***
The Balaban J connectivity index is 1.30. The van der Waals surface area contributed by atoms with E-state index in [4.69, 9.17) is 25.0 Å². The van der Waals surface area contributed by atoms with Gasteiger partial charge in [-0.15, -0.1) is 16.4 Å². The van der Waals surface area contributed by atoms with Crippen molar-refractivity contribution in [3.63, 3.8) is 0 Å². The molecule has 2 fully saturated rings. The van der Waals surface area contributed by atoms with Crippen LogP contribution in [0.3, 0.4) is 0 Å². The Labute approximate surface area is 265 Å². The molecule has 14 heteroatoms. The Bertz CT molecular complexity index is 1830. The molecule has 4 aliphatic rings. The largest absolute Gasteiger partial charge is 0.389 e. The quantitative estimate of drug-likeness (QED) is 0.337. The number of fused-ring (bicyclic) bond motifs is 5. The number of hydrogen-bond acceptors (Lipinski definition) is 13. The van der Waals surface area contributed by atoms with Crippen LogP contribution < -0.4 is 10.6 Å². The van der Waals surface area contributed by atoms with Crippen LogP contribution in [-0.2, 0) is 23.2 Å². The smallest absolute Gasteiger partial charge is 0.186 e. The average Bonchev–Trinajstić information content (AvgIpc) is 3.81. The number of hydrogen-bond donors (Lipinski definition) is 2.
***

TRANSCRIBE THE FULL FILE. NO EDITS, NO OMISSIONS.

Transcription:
The Balaban J connectivity index is 1.30. The van der Waals surface area contributed by atoms with E-state index in [4.69, 9.17) is 25.0 Å². The van der Waals surface area contributed by atoms with Gasteiger partial charge in [-0.15, -0.1) is 16.4 Å². The van der Waals surface area contributed by atoms with Crippen molar-refractivity contribution in [3.63, 3.8) is 0 Å². The molecule has 2 fully saturated rings. The van der Waals surface area contributed by atoms with Crippen LogP contribution in [0.3, 0.4) is 0 Å². The Labute approximate surface area is 265 Å². The molecule has 14 heteroatoms. The Bertz CT molecular complexity index is 1830. The molecule has 4 aliphatic rings. The largest absolute Gasteiger partial charge is 0.389 e. The quantitative estimate of drug-likeness (QED) is 0.337. The number of fused-ring (bicyclic) bond motifs is 5. The number of hydrogen-bond acceptors (Lipinski definition) is 13. The van der Waals surface area contributed by atoms with Crippen LogP contribution < -0.4 is 10.6 Å². The van der Waals surface area contributed by atoms with Crippen LogP contribution in [-0.2, 0) is 23.2 Å². The smallest absolute Gasteiger partial charge is 0.186 e. The average Bonchev–Trinajstić information content (AvgIpc) is 3.81. The number of hydrogen-bond donors (Lipinski definition) is 2.